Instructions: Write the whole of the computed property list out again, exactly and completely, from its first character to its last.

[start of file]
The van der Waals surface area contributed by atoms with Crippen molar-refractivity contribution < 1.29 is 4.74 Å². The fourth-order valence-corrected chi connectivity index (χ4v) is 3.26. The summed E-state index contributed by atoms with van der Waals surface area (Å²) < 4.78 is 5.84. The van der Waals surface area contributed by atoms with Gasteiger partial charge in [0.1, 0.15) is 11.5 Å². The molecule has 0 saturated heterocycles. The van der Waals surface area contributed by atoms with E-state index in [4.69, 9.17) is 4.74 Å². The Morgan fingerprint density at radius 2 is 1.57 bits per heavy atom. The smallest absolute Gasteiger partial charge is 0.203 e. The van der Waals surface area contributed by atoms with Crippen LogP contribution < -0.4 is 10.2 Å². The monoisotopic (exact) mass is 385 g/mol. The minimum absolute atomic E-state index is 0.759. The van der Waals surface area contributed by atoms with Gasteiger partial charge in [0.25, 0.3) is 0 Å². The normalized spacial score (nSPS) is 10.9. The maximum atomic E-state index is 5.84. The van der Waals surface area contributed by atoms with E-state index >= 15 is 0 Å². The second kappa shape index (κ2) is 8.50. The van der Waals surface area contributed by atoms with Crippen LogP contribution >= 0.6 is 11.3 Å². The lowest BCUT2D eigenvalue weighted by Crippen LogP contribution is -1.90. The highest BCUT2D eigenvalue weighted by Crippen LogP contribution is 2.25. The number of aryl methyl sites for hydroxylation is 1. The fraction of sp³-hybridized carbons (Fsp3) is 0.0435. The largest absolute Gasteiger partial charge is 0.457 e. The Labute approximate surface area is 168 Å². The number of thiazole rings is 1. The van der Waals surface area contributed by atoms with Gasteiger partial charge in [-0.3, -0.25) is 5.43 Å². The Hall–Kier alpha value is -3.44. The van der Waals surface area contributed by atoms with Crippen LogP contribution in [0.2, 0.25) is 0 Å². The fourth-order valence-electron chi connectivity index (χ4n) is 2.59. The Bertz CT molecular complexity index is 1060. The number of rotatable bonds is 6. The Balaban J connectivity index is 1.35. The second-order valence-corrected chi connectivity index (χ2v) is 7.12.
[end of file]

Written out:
The van der Waals surface area contributed by atoms with Crippen molar-refractivity contribution < 1.29 is 4.74 Å². The fourth-order valence-corrected chi connectivity index (χ4v) is 3.26. The summed E-state index contributed by atoms with van der Waals surface area (Å²) < 4.78 is 5.84. The van der Waals surface area contributed by atoms with Gasteiger partial charge in [0.1, 0.15) is 11.5 Å². The molecule has 0 saturated heterocycles. The van der Waals surface area contributed by atoms with E-state index in [4.69, 9.17) is 4.74 Å². The Morgan fingerprint density at radius 2 is 1.57 bits per heavy atom. The smallest absolute Gasteiger partial charge is 0.203 e. The van der Waals surface area contributed by atoms with Crippen LogP contribution < -0.4 is 10.2 Å². The monoisotopic (exact) mass is 385 g/mol. The minimum absolute atomic E-state index is 0.759. The van der Waals surface area contributed by atoms with Gasteiger partial charge in [0.25, 0.3) is 0 Å². The normalized spacial score (nSPS) is 10.9. The maximum atomic E-state index is 5.84. The van der Waals surface area contributed by atoms with E-state index >= 15 is 0 Å². The second kappa shape index (κ2) is 8.50. The van der Waals surface area contributed by atoms with Crippen LogP contribution >= 0.6 is 11.3 Å². The lowest BCUT2D eigenvalue weighted by Crippen LogP contribution is -1.90. The highest BCUT2D eigenvalue weighted by Crippen LogP contribution is 2.25. The number of aryl methyl sites for hydroxylation is 1. The fraction of sp³-hybridized carbons (Fsp3) is 0.0435. The largest absolute Gasteiger partial charge is 0.457 e. The Labute approximate surface area is 168 Å². The number of thiazole rings is 1. The van der Waals surface area contributed by atoms with Gasteiger partial charge in [-0.3, -0.25) is 5.43 Å². The Hall–Kier alpha value is -3.44. The van der Waals surface area contributed by atoms with Crippen LogP contribution in [0.2, 0.25) is 0 Å². The fourth-order valence-electron chi connectivity index (χ4n) is 2.59. The Bertz CT molecular complexity index is 1060. The number of rotatable bonds is 6. The Balaban J connectivity index is 1.35. The second-order valence-corrected chi connectivity index (χ2v) is 7.12.